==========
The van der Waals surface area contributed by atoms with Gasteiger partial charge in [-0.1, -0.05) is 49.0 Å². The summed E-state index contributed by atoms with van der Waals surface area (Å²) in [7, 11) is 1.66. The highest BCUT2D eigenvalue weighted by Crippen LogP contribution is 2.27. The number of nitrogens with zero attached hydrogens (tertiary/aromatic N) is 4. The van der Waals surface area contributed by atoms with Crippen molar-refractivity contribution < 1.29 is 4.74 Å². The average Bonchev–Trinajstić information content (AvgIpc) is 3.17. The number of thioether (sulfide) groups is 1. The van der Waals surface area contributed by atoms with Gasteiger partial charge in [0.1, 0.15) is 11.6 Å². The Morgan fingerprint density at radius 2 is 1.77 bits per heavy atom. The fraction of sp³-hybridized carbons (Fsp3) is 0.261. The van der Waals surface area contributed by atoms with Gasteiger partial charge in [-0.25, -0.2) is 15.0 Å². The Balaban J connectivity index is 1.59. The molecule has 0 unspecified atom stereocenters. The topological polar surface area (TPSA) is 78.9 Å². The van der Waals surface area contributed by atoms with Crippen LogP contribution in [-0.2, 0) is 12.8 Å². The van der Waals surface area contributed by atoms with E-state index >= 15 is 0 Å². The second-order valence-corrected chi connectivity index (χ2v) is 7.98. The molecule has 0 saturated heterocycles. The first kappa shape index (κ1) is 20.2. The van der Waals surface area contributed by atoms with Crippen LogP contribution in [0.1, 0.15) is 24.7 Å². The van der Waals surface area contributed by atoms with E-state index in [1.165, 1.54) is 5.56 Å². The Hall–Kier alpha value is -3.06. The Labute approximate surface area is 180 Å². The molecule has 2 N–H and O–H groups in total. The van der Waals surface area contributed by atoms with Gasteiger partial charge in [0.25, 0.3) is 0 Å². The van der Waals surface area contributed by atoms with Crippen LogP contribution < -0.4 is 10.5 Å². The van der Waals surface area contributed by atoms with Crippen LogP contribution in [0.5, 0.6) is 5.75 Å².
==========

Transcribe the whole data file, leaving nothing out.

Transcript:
The van der Waals surface area contributed by atoms with Gasteiger partial charge in [-0.1, -0.05) is 49.0 Å². The summed E-state index contributed by atoms with van der Waals surface area (Å²) in [7, 11) is 1.66. The highest BCUT2D eigenvalue weighted by Crippen LogP contribution is 2.27. The number of nitrogens with zero attached hydrogens (tertiary/aromatic N) is 4. The van der Waals surface area contributed by atoms with Crippen molar-refractivity contribution < 1.29 is 4.74 Å². The average Bonchev–Trinajstić information content (AvgIpc) is 3.17. The number of thioether (sulfide) groups is 1. The van der Waals surface area contributed by atoms with Gasteiger partial charge in [0.1, 0.15) is 11.6 Å². The Morgan fingerprint density at radius 2 is 1.77 bits per heavy atom. The fraction of sp³-hybridized carbons (Fsp3) is 0.261. The van der Waals surface area contributed by atoms with Gasteiger partial charge in [-0.25, -0.2) is 15.0 Å². The Balaban J connectivity index is 1.59. The molecule has 0 unspecified atom stereocenters. The topological polar surface area (TPSA) is 78.9 Å². The van der Waals surface area contributed by atoms with Crippen LogP contribution in [-0.2, 0) is 12.8 Å². The van der Waals surface area contributed by atoms with E-state index >= 15 is 0 Å². The second-order valence-corrected chi connectivity index (χ2v) is 7.98. The molecule has 0 saturated heterocycles. The first kappa shape index (κ1) is 20.2. The van der Waals surface area contributed by atoms with Crippen LogP contribution in [0.1, 0.15) is 24.7 Å². The van der Waals surface area contributed by atoms with E-state index in [1.165, 1.54) is 5.56 Å². The Hall–Kier alpha value is -3.06. The Labute approximate surface area is 180 Å². The molecule has 2 N–H and O–H groups in total. The van der Waals surface area contributed by atoms with Gasteiger partial charge in [0.25, 0.3) is 0 Å². The van der Waals surface area contributed by atoms with Crippen LogP contribution < -0.4 is 10.5 Å². The van der Waals surface area contributed by atoms with Crippen LogP contribution in [0.5, 0.6) is 5.75 Å².